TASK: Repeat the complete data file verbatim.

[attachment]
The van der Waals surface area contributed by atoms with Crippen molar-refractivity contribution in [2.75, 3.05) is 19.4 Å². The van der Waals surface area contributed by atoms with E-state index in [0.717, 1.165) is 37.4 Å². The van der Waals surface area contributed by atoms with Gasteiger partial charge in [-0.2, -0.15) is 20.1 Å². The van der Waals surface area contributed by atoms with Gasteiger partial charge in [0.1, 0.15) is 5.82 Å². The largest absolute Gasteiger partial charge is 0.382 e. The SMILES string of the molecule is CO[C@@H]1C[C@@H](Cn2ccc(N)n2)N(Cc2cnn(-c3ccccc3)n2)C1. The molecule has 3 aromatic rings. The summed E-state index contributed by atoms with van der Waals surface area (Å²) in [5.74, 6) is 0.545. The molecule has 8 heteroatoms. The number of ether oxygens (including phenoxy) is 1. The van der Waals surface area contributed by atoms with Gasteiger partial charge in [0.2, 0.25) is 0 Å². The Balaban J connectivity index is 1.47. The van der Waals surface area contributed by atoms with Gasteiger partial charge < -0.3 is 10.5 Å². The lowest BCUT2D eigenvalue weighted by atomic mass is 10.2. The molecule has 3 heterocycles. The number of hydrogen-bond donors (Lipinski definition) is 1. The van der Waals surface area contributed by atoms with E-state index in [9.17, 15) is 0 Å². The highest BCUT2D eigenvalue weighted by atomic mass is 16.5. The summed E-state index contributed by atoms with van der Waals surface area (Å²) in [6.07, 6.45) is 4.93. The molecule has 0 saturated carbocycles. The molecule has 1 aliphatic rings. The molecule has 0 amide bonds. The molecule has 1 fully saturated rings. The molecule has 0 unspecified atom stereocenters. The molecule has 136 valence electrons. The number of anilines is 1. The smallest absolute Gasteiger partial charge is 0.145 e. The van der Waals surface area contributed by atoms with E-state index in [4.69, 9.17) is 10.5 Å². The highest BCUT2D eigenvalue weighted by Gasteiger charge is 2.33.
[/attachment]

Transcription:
The van der Waals surface area contributed by atoms with Crippen molar-refractivity contribution in [2.75, 3.05) is 19.4 Å². The van der Waals surface area contributed by atoms with E-state index in [0.717, 1.165) is 37.4 Å². The van der Waals surface area contributed by atoms with Gasteiger partial charge in [-0.2, -0.15) is 20.1 Å². The van der Waals surface area contributed by atoms with Gasteiger partial charge in [0.1, 0.15) is 5.82 Å². The largest absolute Gasteiger partial charge is 0.382 e. The SMILES string of the molecule is CO[C@@H]1C[C@@H](Cn2ccc(N)n2)N(Cc2cnn(-c3ccccc3)n2)C1. The molecule has 3 aromatic rings. The summed E-state index contributed by atoms with van der Waals surface area (Å²) in [5.74, 6) is 0.545. The molecule has 8 heteroatoms. The number of ether oxygens (including phenoxy) is 1. The van der Waals surface area contributed by atoms with Gasteiger partial charge in [0.2, 0.25) is 0 Å². The Balaban J connectivity index is 1.47. The van der Waals surface area contributed by atoms with Gasteiger partial charge < -0.3 is 10.5 Å². The lowest BCUT2D eigenvalue weighted by atomic mass is 10.2. The molecule has 3 heterocycles. The number of hydrogen-bond donors (Lipinski definition) is 1. The van der Waals surface area contributed by atoms with E-state index in [9.17, 15) is 0 Å². The highest BCUT2D eigenvalue weighted by atomic mass is 16.5. The summed E-state index contributed by atoms with van der Waals surface area (Å²) in [6.07, 6.45) is 4.93. The molecule has 0 saturated carbocycles. The molecule has 1 aliphatic rings. The molecule has 0 amide bonds. The molecule has 1 fully saturated rings. The molecule has 0 unspecified atom stereocenters. The molecule has 136 valence electrons. The number of anilines is 1. The smallest absolute Gasteiger partial charge is 0.145 e. The van der Waals surface area contributed by atoms with E-state index in [4.69, 9.17) is 10.5 Å². The highest BCUT2D eigenvalue weighted by Gasteiger charge is 2.33.